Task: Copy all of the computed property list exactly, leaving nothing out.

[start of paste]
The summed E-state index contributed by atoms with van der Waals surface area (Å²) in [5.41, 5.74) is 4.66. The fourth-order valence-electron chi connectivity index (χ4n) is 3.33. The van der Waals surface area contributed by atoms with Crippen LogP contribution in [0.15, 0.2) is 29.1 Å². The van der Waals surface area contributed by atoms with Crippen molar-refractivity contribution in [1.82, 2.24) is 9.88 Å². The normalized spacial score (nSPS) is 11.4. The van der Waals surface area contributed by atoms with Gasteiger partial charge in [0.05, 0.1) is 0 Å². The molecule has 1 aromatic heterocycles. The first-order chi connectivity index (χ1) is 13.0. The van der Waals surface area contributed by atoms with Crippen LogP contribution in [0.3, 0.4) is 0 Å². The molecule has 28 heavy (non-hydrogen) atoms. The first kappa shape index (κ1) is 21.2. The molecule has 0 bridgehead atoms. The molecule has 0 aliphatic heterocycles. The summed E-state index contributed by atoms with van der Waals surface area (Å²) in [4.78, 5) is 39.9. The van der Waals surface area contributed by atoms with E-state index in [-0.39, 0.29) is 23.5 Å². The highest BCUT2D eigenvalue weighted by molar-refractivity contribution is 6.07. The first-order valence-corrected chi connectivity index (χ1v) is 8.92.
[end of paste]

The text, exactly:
The summed E-state index contributed by atoms with van der Waals surface area (Å²) in [5.41, 5.74) is 4.66. The fourth-order valence-electron chi connectivity index (χ4n) is 3.33. The van der Waals surface area contributed by atoms with Crippen LogP contribution in [0.15, 0.2) is 29.1 Å². The van der Waals surface area contributed by atoms with Crippen molar-refractivity contribution in [1.82, 2.24) is 9.88 Å². The normalized spacial score (nSPS) is 11.4. The van der Waals surface area contributed by atoms with Gasteiger partial charge in [0.05, 0.1) is 0 Å². The molecule has 1 aromatic heterocycles. The first-order chi connectivity index (χ1) is 13.0. The van der Waals surface area contributed by atoms with Crippen LogP contribution in [0.3, 0.4) is 0 Å². The molecule has 28 heavy (non-hydrogen) atoms. The first kappa shape index (κ1) is 21.2. The molecule has 0 bridgehead atoms. The molecule has 0 aliphatic heterocycles. The summed E-state index contributed by atoms with van der Waals surface area (Å²) in [4.78, 5) is 39.9. The van der Waals surface area contributed by atoms with E-state index in [-0.39, 0.29) is 23.5 Å². The highest BCUT2D eigenvalue weighted by molar-refractivity contribution is 6.07. The first-order valence-corrected chi connectivity index (χ1v) is 8.92.